Uncle Sam Wants Your Crypto
By Allen Kopelman, CEO, Nationwide Payment Systems
What a difference a year makes in the crypto world. Bitcoin 2022 was packed with attendees, exhibitors and big name sponsors. The park across the street had food trucks and an outdoor stage with live music. There were parties and afterparties thrown by sponsors and newly minted millionaires. It was a celebration – business owners were accepting Bitcoin and tokens as payment for goods and services. People were making money.
Fast forward a year. Bitcoin 2023 was the hangover after the party. The mood was less celebratory and people were talking about all the changes that had taken place since the last convention. In a keynote address, Robert Kennedy Jr. told the audience that free money is just as important as free speech. Governments that control currencies can turn countries into surveillance states, he said, adding that it’s already happening in other parts of the world.
Before our government decided to tax cryptocurrency out of existence, people were buying homes, condos, cars, boats, yachts and jewelry with crypto. And shoppers all over the world were paying crypto online for luxury goods made right here in the USA.
Transactions were easy – businesses would invoice customers and customers would click a pay link, select a token, whether Bitcoin, Litecoin, Ether, or other, and the software would tell the customer how much coin or token was required to complete the transaction.
The customer would then connect to their wallet and send the coin or token to the processor. The processor would convert the coin or token to Fiat Dollars and deposit them in the business owner’s bank account. So, the business owner would receive U.S. Dollars in their bank account.
Then the government created tax laws that sent the price of Bitcoin plummeting from $70K to $20K, and ever since then, Bitcoin has been hovering around $25K to $30K. These taxes are on the cryptocurrency holding, not just on the sale, and that is why the big investors pulled out of the market along with the day traders who were probably driving the prices up.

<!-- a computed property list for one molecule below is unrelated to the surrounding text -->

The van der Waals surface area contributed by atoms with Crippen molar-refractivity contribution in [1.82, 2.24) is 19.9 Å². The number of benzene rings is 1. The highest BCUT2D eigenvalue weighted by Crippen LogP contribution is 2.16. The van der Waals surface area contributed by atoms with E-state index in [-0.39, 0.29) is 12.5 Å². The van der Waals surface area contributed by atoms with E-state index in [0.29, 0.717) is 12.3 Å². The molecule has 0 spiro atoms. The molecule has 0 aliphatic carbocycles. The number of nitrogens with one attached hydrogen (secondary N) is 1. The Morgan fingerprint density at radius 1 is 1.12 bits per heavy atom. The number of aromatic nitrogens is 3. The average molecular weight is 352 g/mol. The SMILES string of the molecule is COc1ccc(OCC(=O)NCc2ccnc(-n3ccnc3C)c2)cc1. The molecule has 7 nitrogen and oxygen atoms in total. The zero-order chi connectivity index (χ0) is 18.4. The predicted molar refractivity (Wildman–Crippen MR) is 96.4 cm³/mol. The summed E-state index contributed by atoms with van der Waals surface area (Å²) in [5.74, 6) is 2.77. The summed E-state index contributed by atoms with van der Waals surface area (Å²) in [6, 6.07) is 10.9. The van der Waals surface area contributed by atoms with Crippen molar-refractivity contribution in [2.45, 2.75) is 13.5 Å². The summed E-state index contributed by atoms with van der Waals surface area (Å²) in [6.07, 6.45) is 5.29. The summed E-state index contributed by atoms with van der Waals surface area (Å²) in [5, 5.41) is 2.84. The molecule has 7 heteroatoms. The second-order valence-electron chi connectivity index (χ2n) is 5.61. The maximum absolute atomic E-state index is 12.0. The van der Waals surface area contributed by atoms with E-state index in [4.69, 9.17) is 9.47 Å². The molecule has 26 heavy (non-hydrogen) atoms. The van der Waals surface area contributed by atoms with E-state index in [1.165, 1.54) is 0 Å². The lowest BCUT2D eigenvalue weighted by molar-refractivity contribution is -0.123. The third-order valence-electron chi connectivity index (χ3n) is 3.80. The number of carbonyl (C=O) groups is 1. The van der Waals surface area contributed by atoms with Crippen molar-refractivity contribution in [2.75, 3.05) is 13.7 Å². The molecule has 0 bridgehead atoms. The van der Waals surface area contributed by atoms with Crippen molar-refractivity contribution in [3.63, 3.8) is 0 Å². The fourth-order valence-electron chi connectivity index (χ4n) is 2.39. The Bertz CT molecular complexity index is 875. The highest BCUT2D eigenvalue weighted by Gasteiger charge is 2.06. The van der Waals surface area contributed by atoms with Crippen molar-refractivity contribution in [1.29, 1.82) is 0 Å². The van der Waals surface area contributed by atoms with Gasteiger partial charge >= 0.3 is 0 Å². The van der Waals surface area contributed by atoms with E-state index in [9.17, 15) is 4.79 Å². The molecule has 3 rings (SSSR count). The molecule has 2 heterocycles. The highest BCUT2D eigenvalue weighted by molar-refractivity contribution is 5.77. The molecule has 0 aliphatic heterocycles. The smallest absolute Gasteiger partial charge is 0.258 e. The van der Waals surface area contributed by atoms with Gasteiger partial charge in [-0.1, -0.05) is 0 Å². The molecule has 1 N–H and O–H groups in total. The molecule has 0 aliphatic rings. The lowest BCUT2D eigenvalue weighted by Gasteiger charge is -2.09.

Other things went wrong, companies went out of business, people lost money and several exchanges either went under or moved out of the United States. Companies that were loaning money on “staked tokens” were not getting paid. Investors lost money, homes were bought with “staked” crypto were foreclosed. The leading company doing that, Celsius, is hanging on by a thread; in a recent news story, a few companies are trying to acquire their assets.
Silk Road, a marketplace, was shut down, and the owner went to jail; we also have the FTX fiasco, in which the owner, Sam Bankman-Fried, is sitting in a mansion instead of being in prison, where many people think he belongs.
The government should rethink cryptocurrency and develop solutions so that incidents like Celsius and FTX do not happen again. If we’re still a democracy, why not let the fair and open market decide if cryptocurrency is good or bad?
There is also a need for rules and laws to protect consumers. Congress needs to think outside of the box and bring in businesspeople to help solve the biggest issues facing the financial services industry. That Silicon Valley expression – that innovation is outpacing regulation – certainly applies to our elected officials.
Where is the sense of urgency on Capitol Hill? The idea that we need to have a meeting, stand up a committee, launch an investigation, might have worked in the 20th century but is out of place in the fast moving digital-first world, where business moves at the speed of light.
How long will we hear that our government is “looking into” AI? Some of our leading technologists and data scientists are warning about the dangers of artificial intelligence. And all while we are outsourcing critical tasks to self-learning AIs and machine learning.
It’s time to pass the torch to a new generation of leaders. We need business-savvy people who think like entrepreneurs and can make decisions, not endless meetings where nothing is ever accomplished.
Allen Kopelman co-founded Nationwide Payment Systems Inc. in 2001, providing concierge-style credit card processing and equipment to merchants. The company quickly grew nationally, adding products and banking partnerships and becoming laser-focused on technology. As a serial entrepreneur from a family of business owners, Allen first learned about business by working behind the cash registers at his father’s Miami clothing stores. In 2021, he launched the B2B Vault: The Payment Technology Podcast, where he educates merchants, drawing from his experiences as a payments industry consultant, master chef at hotels and country clubs, and former owner of a restaurant and catering company.